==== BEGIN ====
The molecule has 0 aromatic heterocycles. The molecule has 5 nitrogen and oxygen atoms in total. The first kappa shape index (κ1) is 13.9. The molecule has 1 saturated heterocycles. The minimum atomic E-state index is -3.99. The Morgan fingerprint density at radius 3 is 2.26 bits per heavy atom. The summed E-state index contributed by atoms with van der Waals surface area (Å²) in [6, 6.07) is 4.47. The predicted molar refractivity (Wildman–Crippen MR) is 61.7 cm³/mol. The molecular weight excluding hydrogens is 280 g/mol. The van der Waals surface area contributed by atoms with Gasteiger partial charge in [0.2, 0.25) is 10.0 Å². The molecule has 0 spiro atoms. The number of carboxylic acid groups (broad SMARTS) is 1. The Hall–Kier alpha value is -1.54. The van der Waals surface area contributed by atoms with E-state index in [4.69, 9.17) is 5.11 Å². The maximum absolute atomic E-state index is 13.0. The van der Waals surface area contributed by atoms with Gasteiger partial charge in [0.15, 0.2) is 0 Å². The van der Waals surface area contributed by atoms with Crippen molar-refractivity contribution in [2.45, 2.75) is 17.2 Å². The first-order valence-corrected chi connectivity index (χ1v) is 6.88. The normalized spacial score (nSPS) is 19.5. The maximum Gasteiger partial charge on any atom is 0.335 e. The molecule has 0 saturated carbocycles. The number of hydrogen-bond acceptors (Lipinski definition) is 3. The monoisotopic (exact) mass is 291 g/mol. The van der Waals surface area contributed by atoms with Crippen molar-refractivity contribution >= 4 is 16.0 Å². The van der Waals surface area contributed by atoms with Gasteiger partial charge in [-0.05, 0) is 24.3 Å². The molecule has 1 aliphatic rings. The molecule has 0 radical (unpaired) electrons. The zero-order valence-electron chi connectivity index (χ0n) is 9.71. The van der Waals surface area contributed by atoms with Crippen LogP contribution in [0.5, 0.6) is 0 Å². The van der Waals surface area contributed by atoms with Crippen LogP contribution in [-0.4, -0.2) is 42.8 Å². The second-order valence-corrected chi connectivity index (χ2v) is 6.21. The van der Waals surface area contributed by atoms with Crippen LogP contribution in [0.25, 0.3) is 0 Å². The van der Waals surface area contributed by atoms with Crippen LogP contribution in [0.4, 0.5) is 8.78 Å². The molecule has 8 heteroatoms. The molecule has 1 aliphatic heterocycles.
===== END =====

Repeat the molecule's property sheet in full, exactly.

The molecule has 0 aromatic heterocycles. The molecule has 5 nitrogen and oxygen atoms in total. The first kappa shape index (κ1) is 13.9. The molecule has 1 saturated heterocycles. The minimum atomic E-state index is -3.99. The Morgan fingerprint density at radius 3 is 2.26 bits per heavy atom. The summed E-state index contributed by atoms with van der Waals surface area (Å²) in [6, 6.07) is 4.47. The predicted molar refractivity (Wildman–Crippen MR) is 61.7 cm³/mol. The molecular weight excluding hydrogens is 280 g/mol. The van der Waals surface area contributed by atoms with Gasteiger partial charge in [0.2, 0.25) is 10.0 Å². The molecule has 0 spiro atoms. The number of carboxylic acid groups (broad SMARTS) is 1. The Hall–Kier alpha value is -1.54. The van der Waals surface area contributed by atoms with E-state index in [4.69, 9.17) is 5.11 Å². The maximum absolute atomic E-state index is 13.0. The van der Waals surface area contributed by atoms with Gasteiger partial charge in [0.15, 0.2) is 0 Å². The van der Waals surface area contributed by atoms with Crippen molar-refractivity contribution in [2.45, 2.75) is 17.2 Å². The first-order valence-corrected chi connectivity index (χ1v) is 6.88. The normalized spacial score (nSPS) is 19.5. The maximum Gasteiger partial charge on any atom is 0.335 e. The molecule has 0 saturated carbocycles. The number of hydrogen-bond acceptors (Lipinski definition) is 3. The monoisotopic (exact) mass is 291 g/mol. The van der Waals surface area contributed by atoms with Crippen molar-refractivity contribution >= 4 is 16.0 Å². The van der Waals surface area contributed by atoms with Gasteiger partial charge in [-0.05, 0) is 24.3 Å². The molecule has 1 aliphatic rings. The molecule has 0 radical (unpaired) electrons. The zero-order valence-electron chi connectivity index (χ0n) is 9.71. The van der Waals surface area contributed by atoms with Crippen LogP contribution in [0.5, 0.6) is 0 Å². The van der Waals surface area contributed by atoms with Crippen LogP contribution in [-0.4, -0.2) is 42.8 Å². The second-order valence-corrected chi connectivity index (χ2v) is 6.21. The van der Waals surface area contributed by atoms with Crippen LogP contribution in [0.25, 0.3) is 0 Å². The van der Waals surface area contributed by atoms with Crippen LogP contribution in [0.4, 0.5) is 8.78 Å². The molecule has 8 heteroatoms. The molecule has 1 aliphatic heterocycles.